Early-to-mid ’90s Black Metal: It may sound like naff hubris and you’ve heard a million old timers say it, but the old adage “you were either there, or you weren’t” really does ring true. Those that were students of the black arts back then know the indescribable feeling that permeated the time, a heady youthful excitement and palpable dark magic in the air… A feeling that, try as they might with varyingly admirable/shithouse results, modern black metal artists simply can not replicate authentically. Those that were there understand the nostalgia and will understand why this, Örth’s ‘Nocturno Inferno’, is such a special release.
In October 1996 a band created of artists from such luminary names as Gorgoroth, Aeternus, Immortal and Borknagar set foot in the legendary Grieghallen studios in Norway; four months later, ‘Nocturno Inferno’ was born. The band was Örth, and after distribution problems and the tragic suicide of member Erik “Grim” Brødreskift, the project dissolved with only a handful of people ever receiving a copy of ‘Nocturno Inferno’.
With founding member V-Rex reanimating the project later on as Arvas, the album was forgotten for over twenty years… Until now.
Finally seeing a proper release through Satanic Art Media/Plastic Head Distribution, ‘Nocturno Inferno’ makes its long-overdue grand entrance. From the moment the first echoing ambiance of the unmastered Pytten production bursts from the speakers dripping with the glorious ’90s black metal feeling that wraps itself around your heart and captures your soul like nothing else, you’re transported instantly to the days when Black Metal was bursting with inherent vitality, freshness and sincerity; you can tell the artists feel it.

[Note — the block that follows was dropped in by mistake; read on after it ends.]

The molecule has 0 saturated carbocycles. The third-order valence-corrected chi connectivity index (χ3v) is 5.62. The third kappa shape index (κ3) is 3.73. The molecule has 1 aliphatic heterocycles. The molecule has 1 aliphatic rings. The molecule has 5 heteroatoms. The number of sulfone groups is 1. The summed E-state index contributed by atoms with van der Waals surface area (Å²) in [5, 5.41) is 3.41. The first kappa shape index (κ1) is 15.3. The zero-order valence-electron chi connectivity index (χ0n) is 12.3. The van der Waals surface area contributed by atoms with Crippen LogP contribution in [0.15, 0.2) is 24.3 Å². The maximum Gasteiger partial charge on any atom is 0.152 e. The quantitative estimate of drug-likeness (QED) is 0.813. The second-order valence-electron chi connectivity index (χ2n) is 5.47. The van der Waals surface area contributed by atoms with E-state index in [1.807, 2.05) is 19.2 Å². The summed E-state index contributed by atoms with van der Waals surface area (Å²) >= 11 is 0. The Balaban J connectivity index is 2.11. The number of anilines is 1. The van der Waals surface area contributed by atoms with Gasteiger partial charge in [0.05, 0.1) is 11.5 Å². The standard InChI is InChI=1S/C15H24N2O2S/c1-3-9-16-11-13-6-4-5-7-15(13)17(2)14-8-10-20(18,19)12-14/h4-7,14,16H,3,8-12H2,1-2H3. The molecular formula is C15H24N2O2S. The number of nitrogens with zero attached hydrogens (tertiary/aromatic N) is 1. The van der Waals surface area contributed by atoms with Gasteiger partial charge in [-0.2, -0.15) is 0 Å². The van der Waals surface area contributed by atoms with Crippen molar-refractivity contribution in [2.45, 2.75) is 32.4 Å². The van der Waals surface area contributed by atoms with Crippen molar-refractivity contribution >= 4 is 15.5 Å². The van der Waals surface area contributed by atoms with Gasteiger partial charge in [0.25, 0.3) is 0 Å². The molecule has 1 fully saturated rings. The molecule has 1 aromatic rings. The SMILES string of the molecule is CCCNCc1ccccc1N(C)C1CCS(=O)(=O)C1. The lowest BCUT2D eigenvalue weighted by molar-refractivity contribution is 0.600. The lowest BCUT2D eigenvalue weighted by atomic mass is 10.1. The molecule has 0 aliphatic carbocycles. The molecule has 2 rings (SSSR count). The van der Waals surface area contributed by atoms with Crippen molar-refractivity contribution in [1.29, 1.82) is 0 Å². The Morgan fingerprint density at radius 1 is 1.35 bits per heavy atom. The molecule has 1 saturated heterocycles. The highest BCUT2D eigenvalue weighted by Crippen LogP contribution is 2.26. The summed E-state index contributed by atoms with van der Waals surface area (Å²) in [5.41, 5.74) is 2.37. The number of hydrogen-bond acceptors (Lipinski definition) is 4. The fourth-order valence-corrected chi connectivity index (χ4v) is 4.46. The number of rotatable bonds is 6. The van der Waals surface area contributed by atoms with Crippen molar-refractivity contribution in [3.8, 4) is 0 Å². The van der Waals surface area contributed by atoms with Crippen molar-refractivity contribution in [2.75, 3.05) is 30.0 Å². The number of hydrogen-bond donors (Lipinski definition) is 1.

The album as a whole is great. Not here will you find the ever-more-popular dissonance of the present day, these riffs are posessed of classic cold melodicism and black metal fury. Instrumental sections aid in creating an epic and almost melancholy atmosphere that subversively permeates throughout, felt most strongly within tracks like ‘Bonded’ where sorrowful guitars weave swaying melodies perfectly complimented by Ares’ dulcet bass tones. V-Rex has mentioned the album was released partially as a memorial to Grim and he puts on a masterful performance on the drums here, propelling the songs to glory. Vocals howl and shriek then bellow in experimental death sections; whilst the raw and slightly odd production creates the perfect mix of intrigue and atmosphere.
Something like this can be hard to review objectively. Enjoyment is largely subjective and relative to the listener, which becomes even more the case once albums reach a certain vintage. To some it’s destined to be seen as a simple curio or solid enough relic of a bygone era; to others it will be an unearthed black gem, unpolished and rough around the edges yet of incalculable value to those who appreciate its rare beauty. Would it have done well if released twenty years ago? In a time when future classics of the genre were being created every other day; yes, it certainly would have been noticed and settled in comfortably between the Filosofems and Stormblasts, carving its own niche. Does it hold up being released today? Give it a listen and find out.
V-Rex discussing the release of ‘Nocturno Inferno’:
Purchase digital copies from Amazon here.
Stream Örth on Soundcloud here.
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